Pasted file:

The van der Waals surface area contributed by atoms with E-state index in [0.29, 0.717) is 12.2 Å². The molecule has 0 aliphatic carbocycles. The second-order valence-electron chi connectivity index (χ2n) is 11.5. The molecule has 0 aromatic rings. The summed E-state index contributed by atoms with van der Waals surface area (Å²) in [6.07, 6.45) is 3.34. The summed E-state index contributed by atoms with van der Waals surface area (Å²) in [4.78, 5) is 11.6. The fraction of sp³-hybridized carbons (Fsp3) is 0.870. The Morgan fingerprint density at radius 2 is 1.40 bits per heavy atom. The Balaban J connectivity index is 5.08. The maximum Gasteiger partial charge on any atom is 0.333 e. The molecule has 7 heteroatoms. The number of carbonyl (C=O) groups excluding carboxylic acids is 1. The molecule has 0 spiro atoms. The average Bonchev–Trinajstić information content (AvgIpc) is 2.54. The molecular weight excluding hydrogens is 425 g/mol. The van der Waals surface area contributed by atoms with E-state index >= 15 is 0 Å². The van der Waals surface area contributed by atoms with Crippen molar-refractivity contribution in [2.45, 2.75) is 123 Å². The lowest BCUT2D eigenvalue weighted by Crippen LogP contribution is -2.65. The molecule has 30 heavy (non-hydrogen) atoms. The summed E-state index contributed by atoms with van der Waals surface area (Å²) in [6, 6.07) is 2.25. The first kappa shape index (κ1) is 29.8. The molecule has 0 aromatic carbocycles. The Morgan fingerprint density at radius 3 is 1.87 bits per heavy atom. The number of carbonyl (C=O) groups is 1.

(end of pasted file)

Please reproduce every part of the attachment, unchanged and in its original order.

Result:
The van der Waals surface area contributed by atoms with E-state index in [0.29, 0.717) is 12.2 Å². The molecule has 0 aliphatic carbocycles. The second-order valence-electron chi connectivity index (χ2n) is 11.5. The molecule has 0 aromatic rings. The summed E-state index contributed by atoms with van der Waals surface area (Å²) in [6.07, 6.45) is 3.34. The summed E-state index contributed by atoms with van der Waals surface area (Å²) in [4.78, 5) is 11.6. The fraction of sp³-hybridized carbons (Fsp3) is 0.870. The Morgan fingerprint density at radius 2 is 1.40 bits per heavy atom. The Balaban J connectivity index is 5.08. The maximum Gasteiger partial charge on any atom is 0.333 e. The molecule has 7 heteroatoms. The number of carbonyl (C=O) groups excluding carboxylic acids is 1. The molecule has 0 spiro atoms. The average Bonchev–Trinajstić information content (AvgIpc) is 2.54. The molecular weight excluding hydrogens is 425 g/mol. The van der Waals surface area contributed by atoms with E-state index >= 15 is 0 Å². The van der Waals surface area contributed by atoms with Crippen molar-refractivity contribution in [2.45, 2.75) is 123 Å². The lowest BCUT2D eigenvalue weighted by Crippen LogP contribution is -2.65. The molecule has 30 heavy (non-hydrogen) atoms. The summed E-state index contributed by atoms with van der Waals surface area (Å²) in [6, 6.07) is 2.25. The first kappa shape index (κ1) is 29.8. The molecule has 0 aromatic carbocycles. The Morgan fingerprint density at radius 3 is 1.87 bits per heavy atom. The number of carbonyl (C=O) groups is 1.